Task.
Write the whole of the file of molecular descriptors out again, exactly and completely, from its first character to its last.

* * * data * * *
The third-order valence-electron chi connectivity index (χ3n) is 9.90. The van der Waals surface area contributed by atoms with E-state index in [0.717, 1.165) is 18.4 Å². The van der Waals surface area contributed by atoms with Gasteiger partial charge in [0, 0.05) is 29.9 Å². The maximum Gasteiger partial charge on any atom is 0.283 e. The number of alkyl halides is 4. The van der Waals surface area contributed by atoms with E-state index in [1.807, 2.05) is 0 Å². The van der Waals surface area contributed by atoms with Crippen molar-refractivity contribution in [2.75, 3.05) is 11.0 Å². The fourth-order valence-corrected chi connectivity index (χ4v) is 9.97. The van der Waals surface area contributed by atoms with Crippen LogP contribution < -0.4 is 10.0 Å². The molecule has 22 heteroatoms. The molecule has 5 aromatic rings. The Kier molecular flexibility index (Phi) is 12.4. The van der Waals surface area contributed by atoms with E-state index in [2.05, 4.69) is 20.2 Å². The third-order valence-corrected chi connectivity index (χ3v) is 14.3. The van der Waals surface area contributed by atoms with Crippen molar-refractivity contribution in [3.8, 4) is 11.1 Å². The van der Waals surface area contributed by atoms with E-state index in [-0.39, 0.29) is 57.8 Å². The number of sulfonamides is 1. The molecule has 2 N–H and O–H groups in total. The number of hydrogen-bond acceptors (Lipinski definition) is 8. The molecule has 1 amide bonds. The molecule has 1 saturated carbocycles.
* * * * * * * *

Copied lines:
The third-order valence-electron chi connectivity index (χ3n) is 9.90. The van der Waals surface area contributed by atoms with E-state index in [0.717, 1.165) is 18.4 Å². The van der Waals surface area contributed by atoms with Gasteiger partial charge in [0, 0.05) is 29.9 Å². The maximum Gasteiger partial charge on any atom is 0.283 e. The number of alkyl halides is 4. The van der Waals surface area contributed by atoms with E-state index in [1.807, 2.05) is 0 Å². The van der Waals surface area contributed by atoms with Crippen molar-refractivity contribution in [2.75, 3.05) is 11.0 Å². The fourth-order valence-corrected chi connectivity index (χ4v) is 9.97. The van der Waals surface area contributed by atoms with Crippen LogP contribution < -0.4 is 10.0 Å². The molecule has 22 heteroatoms. The molecule has 5 aromatic rings. The Kier molecular flexibility index (Phi) is 12.4. The van der Waals surface area contributed by atoms with E-state index in [2.05, 4.69) is 20.2 Å². The third-order valence-corrected chi connectivity index (χ3v) is 14.3. The van der Waals surface area contributed by atoms with Crippen molar-refractivity contribution in [3.8, 4) is 11.1 Å². The van der Waals surface area contributed by atoms with E-state index in [-0.39, 0.29) is 57.8 Å². The number of sulfonamides is 1. The molecule has 2 N–H and O–H groups in total. The number of hydrogen-bond acceptors (Lipinski definition) is 8. The molecule has 1 amide bonds. The molecule has 1 saturated carbocycles.